The Magazine

From Sudan to the East River

John Danforth's unsung service.

Jun 21, 2004, Vol. 9, No. 39 • By NINA SHEA
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JOHN DANFORTH is back in the public eye. He was Nancy Reagan's longstanding choice to preside at her husband's funeral, which was held on Friday, just a week after President Bush nominated Danforth to represent the United States at the United Nations. To understand why this former senator who retired from politics nearly ten years ago is suddenly in the spotlight, it is necessary to appreciate the magnitude of his achievement on a matter close to President Bush's heart, the resolution of the genocidal civil war in southern Sudan.

As U.S. special envoy to Sudan, Danforth was the instrumental figure in achieving a set of substantive agreements signed by the warring parties on May 26. These protocols clear the way for a final peace accord ending the 21-year conflict, which has pitted the Islamist government in Khartoum against non-Muslims in the south and the central Nuba mountains. (This is not to be confused with the long-simmering conflict in the western Sudanese state of Darfur, which erupted in war earlier this year.) Twice as costly in lives as the Rwandan genocide, the north-south war in Sudan has been a concern of Bush's since he took office.

Soon after his inauguration, Bush took steps to ensure that U.S. aid--routinely blocked by Khartoum--reached the needy. And he became the first president to emphasize the Sudanese conflict in a public speech. In a departure from previous policy--a Clinton administration white paper had called Sudan a "back-burner" issue--Bush laid the blame for the bloodshed squarely on the National Islamic Front regime, whose crimes he likened to the Holocaust.

This was no exaggeration: Two million have died and 5 million more have been displaced. Virtually all of the victims have been southerners or Nubas. Since seizing power in a 1989 military coup, President Omar Bashir has sought to impose an extreme version of Islamic law, or sharia, on all of Sudan, instituting punishments such as stoning for adultery, amputation for theft, and crucifixion for blasphemy. The regime early made common cause with Osama bin Laden, whom it harbored into the mid-1990s while he was building up al Qaeda. To wage jihad against the rebellious animists and Christians, Bashir's government resorted to bombing, ground invasions, and the capture of over 10,000 slaves. By barring international relief, it caused mass starvation and disease.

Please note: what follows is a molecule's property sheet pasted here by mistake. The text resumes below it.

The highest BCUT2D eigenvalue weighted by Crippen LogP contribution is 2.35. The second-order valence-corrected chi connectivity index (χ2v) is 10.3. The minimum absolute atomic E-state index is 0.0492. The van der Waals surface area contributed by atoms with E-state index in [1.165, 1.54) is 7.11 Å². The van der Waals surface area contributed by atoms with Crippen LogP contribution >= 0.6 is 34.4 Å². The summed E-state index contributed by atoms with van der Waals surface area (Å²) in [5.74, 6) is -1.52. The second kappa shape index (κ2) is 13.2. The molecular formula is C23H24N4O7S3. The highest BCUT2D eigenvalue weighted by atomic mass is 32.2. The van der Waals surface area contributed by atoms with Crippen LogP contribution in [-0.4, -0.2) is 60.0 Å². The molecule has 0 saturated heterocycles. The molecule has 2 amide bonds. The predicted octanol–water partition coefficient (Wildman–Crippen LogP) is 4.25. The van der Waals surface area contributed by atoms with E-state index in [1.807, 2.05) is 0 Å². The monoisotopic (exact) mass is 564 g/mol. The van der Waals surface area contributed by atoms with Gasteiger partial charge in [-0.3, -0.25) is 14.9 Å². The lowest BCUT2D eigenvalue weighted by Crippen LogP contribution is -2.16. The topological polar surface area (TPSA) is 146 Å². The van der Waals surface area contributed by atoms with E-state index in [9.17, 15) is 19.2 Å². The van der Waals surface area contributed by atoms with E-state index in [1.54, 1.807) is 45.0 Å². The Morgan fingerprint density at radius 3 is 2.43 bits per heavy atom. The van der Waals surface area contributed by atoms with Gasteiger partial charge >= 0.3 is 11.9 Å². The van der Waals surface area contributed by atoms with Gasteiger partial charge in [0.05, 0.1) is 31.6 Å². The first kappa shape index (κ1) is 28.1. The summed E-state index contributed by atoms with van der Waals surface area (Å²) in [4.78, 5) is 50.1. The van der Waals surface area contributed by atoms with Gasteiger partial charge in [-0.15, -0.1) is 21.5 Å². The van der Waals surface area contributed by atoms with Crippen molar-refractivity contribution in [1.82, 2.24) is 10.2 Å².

The violence was far from spent when Bush came to Washington. After oil production began in 1999, Khartoum purchased MiGs and other sophisticated weaponry. In September 2001 alone, over 200 bombing attacks by Khartoum--on targets including churches, schools, clinics, markets, and people lined up at relief distribution sites--were reported.

Early that month, President Bush (overruling his own secretary of state, who had planned to phase out irregular diplomatic posts) launched Danforth's mission as special envoy in a Rose Garden ceremony. It was a landmark moment for the religious and human rights leaders in attendance, whose Sudan coalition had gotten nowhere with the Clinton administration. Five days later, al Qaeda struck New York.

Danforth went ahead with a scheduled visit to Sudan. Saying he was from the "show me" state of Missouri, he insisted on specific actions, not words. Few expected much would come of the effort. But the timing proved providential, and Danforth's steady, plainspoken approach paid off. In late 2001, Khartoum began allowing food aid into the Nuba Mountains for the first time in a decade, as well as to famished areas in the south. The following months saw an end to the slave raids and a cease-fire, all of which Danforth had demanded.

In July 2002, Khartoum and the main southern rebel group, the SPLA, met in Kenya under the auspices of the Inter-Governmental Authority on Development (IGAD), a grouping of Sudan's neighbors and interested nations including the United States. Similar meetings over the previous seven years had been fruitless. This time, the deadlock was broken, and the parties agreed to a framework for peace. Talks then began on the particulars. In October 2002, President Bush signed the Sudan Peace Act, which Congress had passed with strong bipartisan support, ratcheting up pressure for results from the negotiations.

The talks continued for nearly two years. Repeatedly, Danforth helped keep the parties at the table. Now, with the success of the talks and the signing of the substantive protocols, peace has come to southern Sudan for the first time in a generation. Thousands are streaming out of displaced-person camps back to their villages and slaughtering bulls in celebration. The documents signed last month stipulate the limits of sharia and settle other thorny issues. The devil may lurk in the implementation, but observers are optimistic that a final peace will be signed within a month or two.